The first obvious problem was how to avoid using a vehicle but still being able to hunt in dark conditions. The solution was easy

Classic Pig sign!

enough and I brought a rifle mounted spotlight. The next problem was how to locate the game given that they never seemed to be around at the same time that I was. The solution to this was rather obvious as well. I needed to hunt at a time that the pigs wouldn’t be expecting. So, how do I work out exactly when this time would be? I figured that the local guy wouldn’t be so keen to stay out late in the cold when his warm bed was only around the corner. Given his close proximity to pigs, I also figured that his motivation wasn’t going to be as strong as mine as things often get taken for granted when they are so easily accessible. Giving it some thought, I decided to get some sleep early on in the evening and then start my hunt somewhere around the 2am mark.

Once I was caffeinated and awake enough to get my legs to move, I mounted my portable spotlight and checked the wind direction. I was heading off to a nearby feeder which I decided held my best chance of spotting a pig. After a 2km walk in the dark, I knew I was close to 100 meters away from my target. Flicking on the spotlight, I gave the area a quick scan. Something was moving around the feeder but I couldn’t make it out from that far away. Switching off the light, I closed the gap to 50 meters and moved next to a tree that could be used as a rest if needed. Shining the light straight into the feeder saw a mob of small pigs getting stuck into the grain. They didn’t even flinch when the light went directly on them and they certainly weren’t going to let me interrupt their feeding. The pigs were small and I was after something bigger. In any case, I couldn’t have shot into the feeder without damaging the concrete. Holding still, I scanned the surrounding area and picked up a big black shape just about to squeeze itself under a wire fence. As soon as the light hit the Boar, he spun around and started heading towards the timber. Knowing I had little time to act, I took an offhand running shot and hoped for the best. As the sound of the shot rang out I was blinded by the muzzle flash, and then to add to the confusion my spotlight detached itself from its mount. By the time I had recovered enough to assess the situation, I couldn’t see any sign of the pig. I don’t take many offhand shots so I assumed that I must have missed the Boar and that he was now safely in the timber. Moving over to where I had seen the pig, I scanned for traces of blood without any luck. As a last effort I headed off in the direction he was taking before I had fired. After about 50 meters I nearly stepped on him! He had fallen into a slight depression in the paddock which had hidden him from the spotlight beam. He was stone dead!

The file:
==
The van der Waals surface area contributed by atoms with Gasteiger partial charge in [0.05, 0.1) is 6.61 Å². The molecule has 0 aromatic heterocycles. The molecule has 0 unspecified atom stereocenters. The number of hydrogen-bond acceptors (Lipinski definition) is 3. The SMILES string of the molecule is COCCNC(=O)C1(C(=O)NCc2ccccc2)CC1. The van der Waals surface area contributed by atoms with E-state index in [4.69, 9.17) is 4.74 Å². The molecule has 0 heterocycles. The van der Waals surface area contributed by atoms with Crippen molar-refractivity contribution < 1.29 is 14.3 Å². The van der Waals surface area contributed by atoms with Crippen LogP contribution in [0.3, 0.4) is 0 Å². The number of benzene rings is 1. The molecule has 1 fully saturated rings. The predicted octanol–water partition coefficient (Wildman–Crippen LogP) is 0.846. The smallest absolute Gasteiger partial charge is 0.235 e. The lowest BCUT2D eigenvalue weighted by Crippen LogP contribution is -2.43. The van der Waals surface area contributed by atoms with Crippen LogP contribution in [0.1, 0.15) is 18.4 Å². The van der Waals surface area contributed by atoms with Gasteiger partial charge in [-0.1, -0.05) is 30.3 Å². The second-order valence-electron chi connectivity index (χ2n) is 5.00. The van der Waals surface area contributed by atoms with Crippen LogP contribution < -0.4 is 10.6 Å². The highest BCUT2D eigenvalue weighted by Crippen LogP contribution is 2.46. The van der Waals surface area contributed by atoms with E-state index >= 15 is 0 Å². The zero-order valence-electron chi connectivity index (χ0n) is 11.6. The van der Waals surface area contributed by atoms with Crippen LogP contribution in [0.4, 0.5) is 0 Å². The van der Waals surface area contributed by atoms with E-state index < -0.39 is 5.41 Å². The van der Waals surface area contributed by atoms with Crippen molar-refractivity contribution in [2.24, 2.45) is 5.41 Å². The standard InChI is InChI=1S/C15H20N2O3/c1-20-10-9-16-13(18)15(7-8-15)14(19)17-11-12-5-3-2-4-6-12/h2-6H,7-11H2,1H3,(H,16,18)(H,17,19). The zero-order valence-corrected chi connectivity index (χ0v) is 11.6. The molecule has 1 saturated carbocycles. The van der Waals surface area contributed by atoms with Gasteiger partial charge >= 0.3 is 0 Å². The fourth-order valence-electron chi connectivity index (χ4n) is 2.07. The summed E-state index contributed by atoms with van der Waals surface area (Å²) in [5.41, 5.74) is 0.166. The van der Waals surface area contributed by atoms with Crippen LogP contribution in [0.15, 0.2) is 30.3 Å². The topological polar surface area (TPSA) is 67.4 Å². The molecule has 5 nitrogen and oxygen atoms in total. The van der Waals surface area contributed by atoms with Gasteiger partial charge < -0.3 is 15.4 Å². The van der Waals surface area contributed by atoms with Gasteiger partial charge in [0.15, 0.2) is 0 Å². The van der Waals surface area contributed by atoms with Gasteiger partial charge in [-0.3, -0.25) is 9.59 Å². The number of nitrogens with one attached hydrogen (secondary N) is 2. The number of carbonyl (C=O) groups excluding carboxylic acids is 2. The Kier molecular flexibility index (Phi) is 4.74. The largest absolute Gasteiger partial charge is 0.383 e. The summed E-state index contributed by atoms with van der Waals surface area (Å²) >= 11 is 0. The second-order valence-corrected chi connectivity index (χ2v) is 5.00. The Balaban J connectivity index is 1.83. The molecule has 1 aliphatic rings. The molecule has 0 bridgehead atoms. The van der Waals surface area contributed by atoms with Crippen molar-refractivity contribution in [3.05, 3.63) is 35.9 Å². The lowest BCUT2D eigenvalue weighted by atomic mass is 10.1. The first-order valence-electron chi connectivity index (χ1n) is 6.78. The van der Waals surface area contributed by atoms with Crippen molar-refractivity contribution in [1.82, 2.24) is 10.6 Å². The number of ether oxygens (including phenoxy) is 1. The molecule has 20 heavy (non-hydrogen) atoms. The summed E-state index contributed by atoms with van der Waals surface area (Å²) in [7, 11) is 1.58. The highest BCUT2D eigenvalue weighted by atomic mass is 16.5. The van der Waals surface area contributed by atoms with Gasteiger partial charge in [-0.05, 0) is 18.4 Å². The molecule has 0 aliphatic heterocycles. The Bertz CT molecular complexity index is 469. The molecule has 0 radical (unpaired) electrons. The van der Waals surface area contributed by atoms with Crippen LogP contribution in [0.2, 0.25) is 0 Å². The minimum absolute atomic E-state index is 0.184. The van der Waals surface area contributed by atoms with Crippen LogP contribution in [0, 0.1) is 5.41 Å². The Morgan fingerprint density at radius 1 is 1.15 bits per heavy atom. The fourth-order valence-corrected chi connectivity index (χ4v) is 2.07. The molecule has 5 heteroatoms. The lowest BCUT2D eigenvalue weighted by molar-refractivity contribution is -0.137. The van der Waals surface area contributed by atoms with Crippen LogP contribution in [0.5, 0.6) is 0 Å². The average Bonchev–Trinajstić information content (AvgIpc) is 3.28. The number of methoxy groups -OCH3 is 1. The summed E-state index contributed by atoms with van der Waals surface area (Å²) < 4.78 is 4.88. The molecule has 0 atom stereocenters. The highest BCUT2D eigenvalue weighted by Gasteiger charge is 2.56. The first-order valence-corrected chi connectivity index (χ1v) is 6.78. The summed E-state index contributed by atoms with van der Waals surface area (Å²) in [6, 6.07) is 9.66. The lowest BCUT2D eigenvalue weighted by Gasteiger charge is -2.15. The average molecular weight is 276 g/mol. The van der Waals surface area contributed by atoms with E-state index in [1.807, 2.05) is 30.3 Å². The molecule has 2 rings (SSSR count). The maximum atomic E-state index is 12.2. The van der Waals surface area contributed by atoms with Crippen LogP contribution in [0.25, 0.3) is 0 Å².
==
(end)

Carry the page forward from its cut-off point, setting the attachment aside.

I returned later in the morning with the farmer and together we weighed him in at just a touch over the magic 100 kilo mark! He was my personal best at the time and I was well chuffed. There are bigger pigs out there but he is still the biggest that has been taken on that particular farm. He had battle scars all over him and some were fresh enough to be still bleeding. One particular cut into the back of his neck was very nasty. It had healed up over time, but it’s testament as to how tough these critters are.

Pigs are born survivors! Check out that wound!

I learnt a lot on that particular trip and over the next few days I took more quality pigs using the same and similar techniques. I found it interesting that the big Boar was only just heading in for a feed at 3am in the morning. He knew when it was safest to venture out into the open, and I could tell by his reaction to the spotlight that he knew it meant danger. If I had of been in a vehicle and shining the light all around the paddocks, I’m sure that I wouldn’t have had the privilege of even seeing the old boy. Because of what I learnt, I very rarely hunt the same way twice if I fail to produce any results. I figure that the biggest advantage I have over game is that I can adapt my hunting style until I find one that works. The idea is that if something isn’t working, then try something else! A lot of hunters out there will be well aware of this point, but it’s something that I’ve only embraced recently. It’s improved my hunting a hundred times over and if this article helps someone think outside the routine, then I’ll be a happy person.

A recent fighting injury on the pigs leg